by Norah Booth
One of this year’s December 1 World’s Aids Day Tucson events was Invisible Theater’s dramatic reading of Looking for Magic, a play by Beverly King Pollock, 92. Pollock’s two sons died from AIDS in the early 1990’s. Originally performed as a full production in Pittsburgh, Pollock told the sold-out audience writing the play helped her deal with the death of first one, then a second, son.
Unlike the parents in her play, she and her now deceased husband were very accepting of their sons’ eventual revelations that they were gay. She told the audience at a discussion following the play she did not think that personal truth would have made good theater. One son’s death preceded the death of his partner, also part of her family, a year to the day later. Though this play provided many laughs, these were balanced by somber moments. Particularly disturbing was the reprehensible doctor who mistreated his suffering patient by withholding palliative care. Among other malpractices, the doctor would not grant the dying man’s request to control his own morphine dosage. Pollock said that the wrenching dialogue she wrote was taken practically word-for-word from the real doctor’s mouth.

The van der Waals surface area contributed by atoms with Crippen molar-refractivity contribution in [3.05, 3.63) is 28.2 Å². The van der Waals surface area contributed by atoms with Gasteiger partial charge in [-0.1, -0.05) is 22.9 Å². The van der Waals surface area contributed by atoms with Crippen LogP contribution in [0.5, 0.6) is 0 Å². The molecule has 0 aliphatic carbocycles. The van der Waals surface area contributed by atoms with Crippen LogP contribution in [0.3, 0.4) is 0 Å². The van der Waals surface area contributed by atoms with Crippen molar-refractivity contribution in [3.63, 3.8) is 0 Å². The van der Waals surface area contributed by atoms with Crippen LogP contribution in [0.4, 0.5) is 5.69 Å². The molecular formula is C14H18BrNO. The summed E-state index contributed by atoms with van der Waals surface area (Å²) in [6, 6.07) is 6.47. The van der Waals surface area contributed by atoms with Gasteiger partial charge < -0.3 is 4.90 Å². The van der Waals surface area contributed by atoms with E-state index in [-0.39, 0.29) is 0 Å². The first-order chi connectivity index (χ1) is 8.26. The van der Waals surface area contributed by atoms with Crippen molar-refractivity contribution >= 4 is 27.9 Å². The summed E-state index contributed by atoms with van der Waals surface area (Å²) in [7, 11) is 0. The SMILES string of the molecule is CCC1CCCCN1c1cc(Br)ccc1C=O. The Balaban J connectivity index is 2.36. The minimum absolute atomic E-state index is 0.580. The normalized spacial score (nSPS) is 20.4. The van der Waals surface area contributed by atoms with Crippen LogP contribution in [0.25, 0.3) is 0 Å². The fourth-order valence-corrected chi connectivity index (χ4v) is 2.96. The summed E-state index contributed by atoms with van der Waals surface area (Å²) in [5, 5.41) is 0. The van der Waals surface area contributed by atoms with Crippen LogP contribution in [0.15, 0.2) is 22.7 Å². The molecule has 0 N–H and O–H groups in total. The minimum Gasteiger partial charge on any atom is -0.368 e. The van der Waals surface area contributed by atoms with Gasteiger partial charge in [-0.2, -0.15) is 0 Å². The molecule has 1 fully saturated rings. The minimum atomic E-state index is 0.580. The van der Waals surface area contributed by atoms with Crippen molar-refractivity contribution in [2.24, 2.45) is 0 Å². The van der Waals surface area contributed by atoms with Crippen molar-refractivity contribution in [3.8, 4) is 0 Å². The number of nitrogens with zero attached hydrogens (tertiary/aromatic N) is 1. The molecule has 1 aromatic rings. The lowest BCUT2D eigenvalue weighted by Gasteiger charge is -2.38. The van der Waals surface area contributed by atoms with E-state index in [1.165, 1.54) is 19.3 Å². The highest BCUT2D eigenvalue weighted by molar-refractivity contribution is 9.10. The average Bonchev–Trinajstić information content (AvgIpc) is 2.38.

During the discussion, one young transgender woman in the audience who identified herself as a Millennial said she personally did not know the history of AIDS and that she did not believe many people her age knew it either. Since people now live long, relatively healthy lives with AIDS many young people are not educated about the impact the disease had on societies when it first began killing. “AIDS is really not a topic discussed much,” she said.
Prevention is the lowest cost cure for AIDS. In the United States, according to the Centers for Disease Control and Prevention estimates, there are still 50 thousand new infections a year and 1.2 million people living with AIDS, although 12% (156,300) are not aware they have the disease.
The powerful reading was accomplished by eight performers, most veterans of the Invisible Theater stage. The performance used only voice and body language to convey the pathos and humor of Pollock’s scenes.
This one-time production, directed by Fred Rodriguez, featured Roger Owen, Jeffrey Baden, Morgan Fitch, Pat Fitch, Steve Wood, Sarah MacMillan and Ellie Vought.
Promotional materials from Invisible Theater states: The play is dedicated to all who lost their battle to this insidious disease and to the brave families, friends and organizations that will not let them be forgotten.
[Image is from Invisible Theater’s Facebook page.]